“It was difficult to concentrate enough to even follow conversations. I would forget simple words and forget what I was even talking about for weeks,” she recalled. “The symptoms would come in waves, convincing me that I was getting better and then I was not.”
Almost a month later, she began wheezing and got a cough. “My chest felt like an elephant was sitting on it,” she said. The burning and numb feeling still exists. She also experienced loss of taste and smell, but only of some things and not others.
She did go to the emergency room but was discharged because her oxygen levels were within a normal range and she could walk. She saw doctors online, and it took weeks to get an appointment with a pulmonologist.
“I felt like I couldn’t breathe for 2 months,” she added. “I still have issues catching my breath.”
The group also offers support for those with lingering symptoms like Stapleton is experiencing.
Luckily, the Facebook group helped Stapleton navigate life as a COVID-19 patient.
Jay Sinrod founded the group after family members experienced COVID-19 symptoms. The New York resident soon assembled a team of administrators to manage participants and content.
Stapleton, one of the administrators, says the response of the group has been great, and it’s restored her faith in humanity. When people realize they’re not alone, it provides support and peace of mind that’s “definitely an amazing thing to see.”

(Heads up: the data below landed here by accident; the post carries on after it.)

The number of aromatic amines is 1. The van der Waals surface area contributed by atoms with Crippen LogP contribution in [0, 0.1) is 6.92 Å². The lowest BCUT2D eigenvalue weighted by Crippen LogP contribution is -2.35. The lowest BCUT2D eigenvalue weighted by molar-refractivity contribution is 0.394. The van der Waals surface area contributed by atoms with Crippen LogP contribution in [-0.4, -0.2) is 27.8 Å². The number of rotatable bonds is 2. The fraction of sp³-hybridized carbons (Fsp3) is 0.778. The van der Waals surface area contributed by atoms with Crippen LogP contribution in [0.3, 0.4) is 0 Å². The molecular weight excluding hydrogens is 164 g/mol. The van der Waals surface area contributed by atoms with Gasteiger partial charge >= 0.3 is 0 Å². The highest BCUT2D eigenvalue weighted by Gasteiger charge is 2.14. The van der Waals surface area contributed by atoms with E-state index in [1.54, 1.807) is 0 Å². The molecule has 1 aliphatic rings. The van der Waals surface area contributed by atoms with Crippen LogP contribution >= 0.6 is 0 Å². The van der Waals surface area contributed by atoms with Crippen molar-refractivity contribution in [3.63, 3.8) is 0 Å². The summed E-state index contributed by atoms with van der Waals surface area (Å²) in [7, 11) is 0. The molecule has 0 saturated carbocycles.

“We were all flying blind and isolated and unheard, but then we found each other,” Stapleton said. “I think the ones that are freshly sick have comfort knowing that so, so many of us have lived through it and can offer support.”
Teri Brister, PhD, LPC, national director of research and quality assurance at the National Alliance on Mental Illness, said support groups give people encouragement as well as valuable insights not available from healthcare providers.
“With the scope and reach that COVID-19 is having on our society, it is only logical that support groups would be seen as a valuable resource for people who have experienced its effects firsthand,” Brister told Healthline.
More people are reporting experiencing symptoms of depression and anxiety now than this time last year, or even 6 months ago. That can be from having COVID-19, being exposed to the virus, or simply living through a pandemic.
“The experience of a mass trauma… learning to navigate an environment with uncontrolled exposure to an airborne pathogen with no known vaccine or cure is stress-inducing,” Brister said.
Stapleton and Sinrod’s group is private, as many people don’t want friends and family to see their medical information. That’s why the group of administrators works so hard to screen members upon joining.
“This is really the safest place on social media without all the negativity,” Stapleton said. “The worst thing about this time in history is all the people with their theories, their lack of compassion, and their total disregard for others.”
“It is really, really hard to see this when you are suffering. We try to keep that out of the group,” she added.